Instead of being able to pick the appropriate tool for the problem, teams waste time fitting square pegs in round holes because they need to use a preapproved tool. Or it causes more security threats by not being able to green-light patched versions of libraries with known security threats. The pragmatic engineer looks at the original problem and works to automate a better solution. She’ll look at ways of automating scans of licenses, software repositories, and infrastructure patches.

The Site Reliability Engineering culture emphasizes change, automation, and questioning of the dogmatic processes that many hold dear.

Learning From Failure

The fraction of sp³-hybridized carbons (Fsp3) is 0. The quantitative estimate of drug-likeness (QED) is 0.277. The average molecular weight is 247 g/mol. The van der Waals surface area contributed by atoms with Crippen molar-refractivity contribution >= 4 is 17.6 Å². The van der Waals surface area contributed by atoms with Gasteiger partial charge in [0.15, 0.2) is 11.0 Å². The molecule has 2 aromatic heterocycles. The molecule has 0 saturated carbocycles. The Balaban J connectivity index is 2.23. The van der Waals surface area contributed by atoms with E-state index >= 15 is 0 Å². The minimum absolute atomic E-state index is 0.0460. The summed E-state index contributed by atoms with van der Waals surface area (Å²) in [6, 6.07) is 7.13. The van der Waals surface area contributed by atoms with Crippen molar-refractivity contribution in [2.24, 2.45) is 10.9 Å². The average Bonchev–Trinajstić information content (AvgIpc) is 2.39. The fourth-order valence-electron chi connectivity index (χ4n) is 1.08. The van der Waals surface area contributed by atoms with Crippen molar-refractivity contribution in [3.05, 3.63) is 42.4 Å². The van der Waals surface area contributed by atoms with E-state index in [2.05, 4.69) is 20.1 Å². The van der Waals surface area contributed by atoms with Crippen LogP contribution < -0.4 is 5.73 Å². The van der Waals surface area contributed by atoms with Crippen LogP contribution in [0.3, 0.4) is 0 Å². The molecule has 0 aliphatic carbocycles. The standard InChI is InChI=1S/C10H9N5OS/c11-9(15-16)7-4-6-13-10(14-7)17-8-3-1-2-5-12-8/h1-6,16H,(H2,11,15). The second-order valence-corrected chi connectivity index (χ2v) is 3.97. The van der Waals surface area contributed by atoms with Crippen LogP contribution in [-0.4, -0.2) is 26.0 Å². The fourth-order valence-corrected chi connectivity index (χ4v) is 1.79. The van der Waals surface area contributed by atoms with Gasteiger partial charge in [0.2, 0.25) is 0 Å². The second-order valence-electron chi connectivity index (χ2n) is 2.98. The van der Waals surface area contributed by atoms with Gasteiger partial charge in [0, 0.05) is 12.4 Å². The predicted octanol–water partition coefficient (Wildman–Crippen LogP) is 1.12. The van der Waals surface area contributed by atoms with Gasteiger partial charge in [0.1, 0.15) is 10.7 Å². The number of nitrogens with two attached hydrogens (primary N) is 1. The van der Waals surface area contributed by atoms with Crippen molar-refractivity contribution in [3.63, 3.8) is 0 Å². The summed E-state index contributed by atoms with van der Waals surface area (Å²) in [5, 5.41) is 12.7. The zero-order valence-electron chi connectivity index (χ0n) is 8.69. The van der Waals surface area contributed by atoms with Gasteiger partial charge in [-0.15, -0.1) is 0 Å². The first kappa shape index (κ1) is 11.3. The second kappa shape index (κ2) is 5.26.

In the past, teams have felt the need to hide failures. After all, their next bonus or compensation bump could rely on showing more successes than failures. Unfortunately, this cultural stigma has resulted in a fear of showing weakness or exposing failure.

However, in an Site Reliability Engineering culture, we encourage each other to learn from our failures. We share our failures publicly and with transparency. The following practices help build that learning culture:

  • Hold blameless postmortems: Dissect incidents and outages as a team to find what automation and processes can prevent or fix the issue in the future. Attack the problem, not the person.
  • Share postmortems with other teams: Review them and make them visible to all so everyone can learn.
  • Role-play potential disasters: Improve the team’s problem-solving skills instead of relying on siloed experts.